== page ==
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antelope, elk and buffalo, and we killed one buffalo calf and brought it into camp, though I did not like the meat as well as that of our cattle.
The country was one vast stretch of rich land, no timber except on creeks or rivers, and when we came in sight of timber we knew there would be water. In some instances we had to haul our wood to cook with, but generally we would have to gather buffalo chips (dry dung) for that purpose.
In the fall of 1869 I drove a herd of cattle to Shreveport, Louisiana. We made some money, but the buffalo flies were so bad we never went any more to Shreveport. Sometimes we would get farms to put the cattle in at night and the farms were stocked with cockleburrs and the cattle's tails would get full of burrs, and when the buffalo flies would get after them they would lose their tails fighting flies. Their tails would become entangled in small pine trees and there they would stand and pull and bellow until they got loose. You could hear them bawl a mile. Some of the cattle would run off and lay down, crazed with misery, and it was hard to drive them back to the herd. We sold the cattle in Shreveport and down Red River some fifteen miles distant. This herd was gathered in Gonzales County near where Waelder is now.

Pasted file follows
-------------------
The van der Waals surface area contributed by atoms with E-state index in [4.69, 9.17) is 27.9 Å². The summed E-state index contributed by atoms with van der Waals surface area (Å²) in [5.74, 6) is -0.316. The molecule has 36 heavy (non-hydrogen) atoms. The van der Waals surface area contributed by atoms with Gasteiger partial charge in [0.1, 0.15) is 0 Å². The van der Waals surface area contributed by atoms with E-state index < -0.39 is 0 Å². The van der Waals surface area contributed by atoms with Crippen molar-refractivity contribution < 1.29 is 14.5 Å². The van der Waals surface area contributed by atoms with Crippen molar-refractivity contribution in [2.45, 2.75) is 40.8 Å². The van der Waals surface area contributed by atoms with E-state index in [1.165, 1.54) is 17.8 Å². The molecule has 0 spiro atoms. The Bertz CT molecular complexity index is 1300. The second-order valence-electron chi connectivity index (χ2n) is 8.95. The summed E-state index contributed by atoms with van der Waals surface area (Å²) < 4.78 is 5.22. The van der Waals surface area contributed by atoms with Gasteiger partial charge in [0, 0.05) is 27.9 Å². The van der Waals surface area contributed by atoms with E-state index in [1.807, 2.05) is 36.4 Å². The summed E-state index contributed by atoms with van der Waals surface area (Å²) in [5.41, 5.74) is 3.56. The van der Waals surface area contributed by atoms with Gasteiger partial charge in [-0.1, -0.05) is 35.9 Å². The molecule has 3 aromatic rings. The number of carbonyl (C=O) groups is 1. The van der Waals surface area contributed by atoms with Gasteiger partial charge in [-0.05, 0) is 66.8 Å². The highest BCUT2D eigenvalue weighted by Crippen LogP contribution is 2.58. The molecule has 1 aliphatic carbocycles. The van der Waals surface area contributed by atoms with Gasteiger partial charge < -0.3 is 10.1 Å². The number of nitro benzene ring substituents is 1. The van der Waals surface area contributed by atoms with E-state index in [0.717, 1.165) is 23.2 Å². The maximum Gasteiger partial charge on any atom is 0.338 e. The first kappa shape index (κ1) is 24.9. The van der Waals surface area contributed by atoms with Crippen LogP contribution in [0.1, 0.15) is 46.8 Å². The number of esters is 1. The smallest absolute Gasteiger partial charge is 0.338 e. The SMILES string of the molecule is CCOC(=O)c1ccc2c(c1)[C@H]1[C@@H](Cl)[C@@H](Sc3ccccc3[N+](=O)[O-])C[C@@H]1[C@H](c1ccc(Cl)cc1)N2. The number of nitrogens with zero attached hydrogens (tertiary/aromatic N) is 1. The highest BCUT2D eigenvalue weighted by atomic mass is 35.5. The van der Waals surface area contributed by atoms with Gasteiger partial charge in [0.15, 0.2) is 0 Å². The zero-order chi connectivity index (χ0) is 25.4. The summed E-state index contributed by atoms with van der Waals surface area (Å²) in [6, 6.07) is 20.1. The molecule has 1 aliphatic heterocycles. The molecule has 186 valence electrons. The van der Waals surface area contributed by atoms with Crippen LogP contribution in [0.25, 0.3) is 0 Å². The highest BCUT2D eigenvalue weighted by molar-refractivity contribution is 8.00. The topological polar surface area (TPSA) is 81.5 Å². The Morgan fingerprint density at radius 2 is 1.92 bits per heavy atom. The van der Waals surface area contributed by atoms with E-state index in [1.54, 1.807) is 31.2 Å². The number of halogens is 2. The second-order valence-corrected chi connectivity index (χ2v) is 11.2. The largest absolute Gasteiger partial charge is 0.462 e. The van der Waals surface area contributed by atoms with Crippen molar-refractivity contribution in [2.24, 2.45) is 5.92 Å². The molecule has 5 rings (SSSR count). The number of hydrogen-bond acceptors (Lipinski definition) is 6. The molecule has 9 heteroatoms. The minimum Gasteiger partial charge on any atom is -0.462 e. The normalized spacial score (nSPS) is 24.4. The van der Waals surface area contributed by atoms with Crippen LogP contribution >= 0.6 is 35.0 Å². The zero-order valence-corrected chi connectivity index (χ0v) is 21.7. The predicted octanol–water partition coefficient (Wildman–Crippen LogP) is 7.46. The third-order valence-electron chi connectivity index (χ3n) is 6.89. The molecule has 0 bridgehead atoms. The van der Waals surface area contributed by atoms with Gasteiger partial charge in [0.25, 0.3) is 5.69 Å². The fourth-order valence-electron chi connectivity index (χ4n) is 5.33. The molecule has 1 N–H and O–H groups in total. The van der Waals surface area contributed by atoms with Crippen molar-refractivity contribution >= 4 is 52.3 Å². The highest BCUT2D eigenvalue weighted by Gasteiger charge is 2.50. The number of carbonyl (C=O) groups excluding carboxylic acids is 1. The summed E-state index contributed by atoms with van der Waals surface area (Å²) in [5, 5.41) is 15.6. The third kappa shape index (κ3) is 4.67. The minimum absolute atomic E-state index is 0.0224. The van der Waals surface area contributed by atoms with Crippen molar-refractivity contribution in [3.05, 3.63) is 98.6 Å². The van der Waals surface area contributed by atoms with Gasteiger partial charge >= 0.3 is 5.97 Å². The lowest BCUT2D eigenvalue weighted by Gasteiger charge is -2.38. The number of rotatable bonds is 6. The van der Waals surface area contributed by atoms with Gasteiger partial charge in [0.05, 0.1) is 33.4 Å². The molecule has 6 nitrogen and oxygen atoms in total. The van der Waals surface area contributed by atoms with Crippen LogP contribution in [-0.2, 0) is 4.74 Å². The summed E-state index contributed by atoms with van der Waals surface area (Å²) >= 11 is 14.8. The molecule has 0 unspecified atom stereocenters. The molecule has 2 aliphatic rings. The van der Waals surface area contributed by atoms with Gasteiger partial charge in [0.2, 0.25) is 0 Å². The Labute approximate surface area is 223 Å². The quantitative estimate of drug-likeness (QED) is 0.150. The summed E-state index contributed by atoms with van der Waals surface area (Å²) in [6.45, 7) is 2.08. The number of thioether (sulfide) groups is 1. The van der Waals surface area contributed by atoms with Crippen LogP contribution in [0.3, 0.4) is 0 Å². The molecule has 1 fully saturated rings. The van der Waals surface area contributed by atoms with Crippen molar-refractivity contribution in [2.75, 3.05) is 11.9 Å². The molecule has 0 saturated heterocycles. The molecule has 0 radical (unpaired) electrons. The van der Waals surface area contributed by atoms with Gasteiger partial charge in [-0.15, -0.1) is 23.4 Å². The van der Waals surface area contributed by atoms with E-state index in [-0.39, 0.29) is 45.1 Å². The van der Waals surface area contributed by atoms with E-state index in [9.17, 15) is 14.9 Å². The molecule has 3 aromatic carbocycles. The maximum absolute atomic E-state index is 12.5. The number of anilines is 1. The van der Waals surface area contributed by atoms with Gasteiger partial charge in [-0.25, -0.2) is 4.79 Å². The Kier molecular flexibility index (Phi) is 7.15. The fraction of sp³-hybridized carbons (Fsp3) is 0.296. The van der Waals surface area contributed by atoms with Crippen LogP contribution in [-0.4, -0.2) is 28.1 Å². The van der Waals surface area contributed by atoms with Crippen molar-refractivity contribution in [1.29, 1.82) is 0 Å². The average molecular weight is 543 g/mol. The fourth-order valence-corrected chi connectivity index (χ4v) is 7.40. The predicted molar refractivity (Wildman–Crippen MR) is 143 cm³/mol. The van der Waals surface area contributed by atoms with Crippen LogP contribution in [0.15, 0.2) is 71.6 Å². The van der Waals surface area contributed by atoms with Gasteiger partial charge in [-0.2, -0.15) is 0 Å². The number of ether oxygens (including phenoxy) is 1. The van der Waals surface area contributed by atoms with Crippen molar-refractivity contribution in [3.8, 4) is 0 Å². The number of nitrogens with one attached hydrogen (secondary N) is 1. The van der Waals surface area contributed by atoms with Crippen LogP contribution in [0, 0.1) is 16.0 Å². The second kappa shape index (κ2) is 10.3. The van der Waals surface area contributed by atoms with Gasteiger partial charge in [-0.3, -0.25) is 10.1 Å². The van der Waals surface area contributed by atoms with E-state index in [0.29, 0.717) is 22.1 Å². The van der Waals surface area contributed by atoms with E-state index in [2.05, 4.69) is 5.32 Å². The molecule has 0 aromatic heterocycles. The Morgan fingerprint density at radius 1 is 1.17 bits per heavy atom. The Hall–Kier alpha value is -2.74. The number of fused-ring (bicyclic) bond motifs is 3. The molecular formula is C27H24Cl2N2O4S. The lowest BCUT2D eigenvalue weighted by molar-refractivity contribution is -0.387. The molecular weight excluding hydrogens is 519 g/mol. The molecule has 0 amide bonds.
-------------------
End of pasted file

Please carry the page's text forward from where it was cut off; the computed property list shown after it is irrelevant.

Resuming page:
In the fall of 1870 I gathered another herd near the town of Waelder, Gonzales County, and went to New Orleans. On this trip we had many rivers and bayous to swim. Ferrymen wanted five to ten dollars for their services. The largest stream was Burwick's Bay at Brazier City, nine hundred yards wide straight across. Here a man led an ox to the edge of the stream and drove him into swimming water, when two men in canoes, one on each side, pointed the herd across. I shipped a carload from Brazier City to New Orleans and drove the rest, selling to plantations until I reached the Mississippi River. There I sold the balance, getting a much better